Are you asking yourself the question: how much should I pay my employees? If yes, you can check out our guide here on how to determine salaries.
There are over 30 million small businesses in operation, and they make up over 99% of all organizations in the United States. While small businesses are vital to the American economy, often, the people running them aren’t trained, HR professionals, or economists.
They’re usually regular people who have an idea they’re trying to turn a profit with.
While that pursuit is a noble one, inexperience when it comes to things like payroll leaves many small business owners asking questions like, “How much should I pay my employees?”
As with most business questions, the answer to employee pay varies based on aspects that are unique to your operation. Here are four things you should keep in mind when coming up with salary figures.
1- Consider Your Revenue
Your payroll as a whole should be derived from the amount of revenue your company brings in. Naturally, businesses wonder what that perfect payroll percentage is.
We’ll tell you now that there’s no hard answer to that question as the weight of payroll expenses vary widely depending on the industry you operate in. What’s important is that you come up with a percentage that, through research, you’ve found is in line with what similar businesses in your field offer.
As an example, if businesses in your industry spend ~20% of their revenue on payroll and you make $200,000 per year, you should be looking at spending $40,000 or less on payroll (this number should encompass all of your labor costs).
2- Understand the Pay Range of Your Job
Now that you know the upper limit answer to how much should I pay my employee’s question, further refine that number by looking over job listings that are similar to yours and note what they’re offering. You can find job listings on several sites including Monster, Indeed, and Google.
By understanding what your competition is offering for similar work, you can assess what fair base compensation might look like.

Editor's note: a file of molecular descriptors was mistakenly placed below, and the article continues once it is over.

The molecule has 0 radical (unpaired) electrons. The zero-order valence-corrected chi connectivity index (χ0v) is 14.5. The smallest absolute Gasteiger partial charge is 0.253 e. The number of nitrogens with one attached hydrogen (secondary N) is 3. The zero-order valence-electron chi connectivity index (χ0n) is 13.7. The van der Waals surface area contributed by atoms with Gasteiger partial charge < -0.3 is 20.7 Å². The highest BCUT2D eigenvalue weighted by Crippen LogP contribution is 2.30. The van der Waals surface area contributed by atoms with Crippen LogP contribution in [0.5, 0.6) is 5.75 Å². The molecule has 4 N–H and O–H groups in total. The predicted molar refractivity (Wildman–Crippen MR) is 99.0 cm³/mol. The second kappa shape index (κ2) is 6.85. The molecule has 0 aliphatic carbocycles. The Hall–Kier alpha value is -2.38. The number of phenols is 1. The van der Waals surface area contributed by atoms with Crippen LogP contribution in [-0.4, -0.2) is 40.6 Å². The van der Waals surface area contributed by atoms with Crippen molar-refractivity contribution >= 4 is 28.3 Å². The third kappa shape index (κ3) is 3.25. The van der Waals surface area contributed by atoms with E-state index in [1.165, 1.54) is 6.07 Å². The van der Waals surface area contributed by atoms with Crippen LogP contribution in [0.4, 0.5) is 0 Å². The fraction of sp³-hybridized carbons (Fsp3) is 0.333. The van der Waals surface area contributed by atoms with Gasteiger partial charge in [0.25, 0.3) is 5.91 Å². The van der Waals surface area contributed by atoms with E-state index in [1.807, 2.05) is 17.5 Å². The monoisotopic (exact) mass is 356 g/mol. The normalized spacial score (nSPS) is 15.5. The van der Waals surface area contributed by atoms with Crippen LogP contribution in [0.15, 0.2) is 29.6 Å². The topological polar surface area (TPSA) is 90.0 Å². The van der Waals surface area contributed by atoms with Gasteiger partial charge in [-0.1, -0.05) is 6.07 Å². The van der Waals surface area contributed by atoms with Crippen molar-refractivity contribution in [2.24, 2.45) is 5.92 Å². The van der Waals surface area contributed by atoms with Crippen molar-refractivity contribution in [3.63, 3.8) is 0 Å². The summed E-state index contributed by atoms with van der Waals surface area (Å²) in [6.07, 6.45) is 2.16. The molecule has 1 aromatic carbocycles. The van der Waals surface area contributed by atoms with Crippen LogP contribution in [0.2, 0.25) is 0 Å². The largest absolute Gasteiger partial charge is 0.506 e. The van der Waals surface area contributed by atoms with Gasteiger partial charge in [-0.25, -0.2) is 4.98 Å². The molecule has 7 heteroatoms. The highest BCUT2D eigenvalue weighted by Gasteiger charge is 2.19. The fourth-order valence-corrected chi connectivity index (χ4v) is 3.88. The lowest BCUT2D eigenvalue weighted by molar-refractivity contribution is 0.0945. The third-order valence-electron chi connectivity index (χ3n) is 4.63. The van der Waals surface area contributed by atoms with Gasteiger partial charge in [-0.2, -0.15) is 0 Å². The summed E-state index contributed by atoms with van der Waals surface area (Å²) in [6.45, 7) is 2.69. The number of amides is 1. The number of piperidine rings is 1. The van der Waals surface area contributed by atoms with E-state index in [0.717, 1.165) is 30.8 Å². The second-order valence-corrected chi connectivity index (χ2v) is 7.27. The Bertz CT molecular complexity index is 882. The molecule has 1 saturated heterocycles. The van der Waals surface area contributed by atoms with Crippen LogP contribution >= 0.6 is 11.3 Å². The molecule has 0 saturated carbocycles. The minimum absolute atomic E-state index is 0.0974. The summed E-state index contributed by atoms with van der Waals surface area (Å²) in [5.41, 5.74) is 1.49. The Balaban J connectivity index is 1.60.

3- Keep Benefits in Mind
As you put together a salary, keep in mind that fringe benefits like healthcare, life insurance, and more are likely to cost about 30% on top of whatever base salary number you’ve come up with. Knowing that you may want to reduce the base salary you’re considering to create a more holistic (yet still fair) compensation offer.
4- Adhere to Labor Laws
While most people reading this post are likely putting together salary packages that are more than what labor laws require, be aware that there are lower limits to what you can offer for compensation.
If you plan to find a fillable pay stub free PDF and put in wages that are below $7.25 per hour for your employees, think again. All wage offerings must meet or exceed what the federal and state you operate in mandates so keep those numbers in mind during your compensation brainstorms.
How Much Should I Pay My Employees? It’s Largely Dictated by the Market
If there’s one key takeaway we’d like to leave you with when it comes to our how much should I pay my employee question, it’s that the market largely dictates what you can and can’t offer. Do your research and put together a salary that’s in line with market norms. If you do that, you’ll attract competent labor and stay in compliance with the law.
For more tips on work and business, browse additional write-ups on our blog!